Keep necklaces protected and kink-free "by threading them through drinking straws, then putting the filled straws in toothbrush holders," says Anne McAlpin, author of Pack It Up.
Store earrings in a day-of-the-week pill container, or cut out a small cardboard square and punch them through.
Put all the jewelry you intend to wear with a certain outfit in a sandwich bag and pin it to one of the clothing items.
Toss silk scarves near the top of your bag to prevent them from getting crushed.
For narrow belts: Wind them into coils and place each one in a zipper-sealed bag. Put every bag in a shoe.
For larger versions: Fit them around the edges of your bag. Their size and width make them less likely to snake about.
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Blouses, Shirts, Tees
Layer tissue paper or plastic dry-cleaning bags between garments to keep them smooth. (Clothes wrinkle when they rub against one another.)
Put nice items on top to keep weight off them.
Shirts and blouses will lose their shape if they’re rolled up, but rolling works well for T-shirts, which should go near the bottom of the bag.
Because of their weight, books tend to shift to the bottom of a suitcase, near the wheels. To prevent them from dragging other items down, start by placing them there.
To help preserve their shape, stuff rolled underwear and socks in the cups and seal in a plastic bag. Tuck into the corners of the suitcase.
If a dress is long enough, you can place it directly on top of your pants and “interfold” it (see Pants). Otherwise, keep it near the top―above heavier shirts and sweaters―and fold it as few times as possible.
Either way, slip it into a dry-cleaning or garment bag to prevent it from wrinkling.
Because these are heavy, position them near the wheels, well below any delicate clothing.
Fold them at the waist, then in half, lengthwise. Or roll them, folding at the waist, then rolling upward from the bottom, stopping just below the belt line (because of the zipper and the pockets at the top, rolling jeans all the way adds unnecessary volume).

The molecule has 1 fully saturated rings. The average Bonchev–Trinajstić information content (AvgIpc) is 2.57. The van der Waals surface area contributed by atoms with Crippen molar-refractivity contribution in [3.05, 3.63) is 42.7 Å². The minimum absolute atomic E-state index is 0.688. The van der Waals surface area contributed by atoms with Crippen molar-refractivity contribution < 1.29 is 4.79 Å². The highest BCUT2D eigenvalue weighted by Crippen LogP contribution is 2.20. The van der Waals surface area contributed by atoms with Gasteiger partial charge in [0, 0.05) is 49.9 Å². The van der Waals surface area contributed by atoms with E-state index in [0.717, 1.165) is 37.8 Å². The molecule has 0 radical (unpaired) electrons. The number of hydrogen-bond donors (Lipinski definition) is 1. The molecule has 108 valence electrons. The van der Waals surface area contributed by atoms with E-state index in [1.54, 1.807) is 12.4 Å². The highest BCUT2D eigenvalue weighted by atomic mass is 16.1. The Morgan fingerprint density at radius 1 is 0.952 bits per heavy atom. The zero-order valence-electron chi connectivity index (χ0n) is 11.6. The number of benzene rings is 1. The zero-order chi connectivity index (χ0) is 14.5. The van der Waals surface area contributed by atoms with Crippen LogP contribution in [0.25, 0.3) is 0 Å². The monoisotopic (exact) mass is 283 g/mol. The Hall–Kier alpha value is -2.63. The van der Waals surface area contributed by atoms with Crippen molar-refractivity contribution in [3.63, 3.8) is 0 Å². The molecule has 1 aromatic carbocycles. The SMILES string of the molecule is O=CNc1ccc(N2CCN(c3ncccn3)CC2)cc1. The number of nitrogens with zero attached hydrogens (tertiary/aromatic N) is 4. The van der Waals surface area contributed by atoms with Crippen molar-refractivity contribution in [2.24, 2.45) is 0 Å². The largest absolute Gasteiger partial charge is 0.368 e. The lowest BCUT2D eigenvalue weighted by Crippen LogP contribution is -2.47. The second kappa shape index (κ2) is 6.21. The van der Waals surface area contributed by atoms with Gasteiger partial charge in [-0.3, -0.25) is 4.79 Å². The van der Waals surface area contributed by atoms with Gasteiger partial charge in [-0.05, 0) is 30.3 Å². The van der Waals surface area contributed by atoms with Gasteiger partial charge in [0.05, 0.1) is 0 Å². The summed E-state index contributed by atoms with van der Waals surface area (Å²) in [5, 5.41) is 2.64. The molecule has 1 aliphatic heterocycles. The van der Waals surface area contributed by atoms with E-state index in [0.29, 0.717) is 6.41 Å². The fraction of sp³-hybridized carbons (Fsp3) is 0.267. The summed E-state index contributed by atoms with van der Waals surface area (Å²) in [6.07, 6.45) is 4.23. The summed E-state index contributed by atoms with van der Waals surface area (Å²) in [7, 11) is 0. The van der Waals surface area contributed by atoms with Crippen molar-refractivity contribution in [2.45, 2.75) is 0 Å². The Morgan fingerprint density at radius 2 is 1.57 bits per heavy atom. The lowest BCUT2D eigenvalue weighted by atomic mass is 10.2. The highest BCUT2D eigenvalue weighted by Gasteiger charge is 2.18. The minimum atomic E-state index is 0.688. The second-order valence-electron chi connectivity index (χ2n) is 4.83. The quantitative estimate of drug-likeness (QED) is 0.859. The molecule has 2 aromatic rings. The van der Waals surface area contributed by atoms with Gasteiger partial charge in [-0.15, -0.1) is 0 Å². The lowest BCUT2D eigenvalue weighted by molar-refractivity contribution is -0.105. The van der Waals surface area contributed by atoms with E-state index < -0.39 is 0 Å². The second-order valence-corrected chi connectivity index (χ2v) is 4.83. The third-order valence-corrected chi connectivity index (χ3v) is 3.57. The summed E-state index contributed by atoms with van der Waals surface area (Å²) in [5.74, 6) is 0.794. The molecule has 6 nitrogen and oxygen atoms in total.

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Put all daily medications, as well as things like contact lenses and glasses, in your hand luggage. Keep prescription drugs in the original containers; the Transportation Security Administration requires you to have proof that they’re yours.
Pack at the very bottom of the suitcase, just above the layer that fills the three indentations made by the suitcase pulley (that layer can consist of underwear, workout clothes, and pajamas).
For the first pair, place the waistband against a narrow end of the suitcase and drape the legs over the opposite edge. Position the next pair’s waistband so that it touches the opposite short end of the suitcase. Continue alternating with all the pants, then put all the other items on top. Fold the pant legs over the pile of clothing. This “interfolding,” as packing experts call it, helps prevent trouser creases.
In the winter, carry on an oversize jacket or parka and bulk up with long-sleeved T-shirts, sweaters, and scarves. Packing a light jacket and several layers is more space-efficient than packing a heavy coat.
Place your jacket toward the bottom of the bag. Store gloves in your coat pockets.
Chances are your pajamas are among the things you’ll need first, so put a set in the top layer.
Keep the rest at the bottom, filling in the indentations caused by the suitcase handle.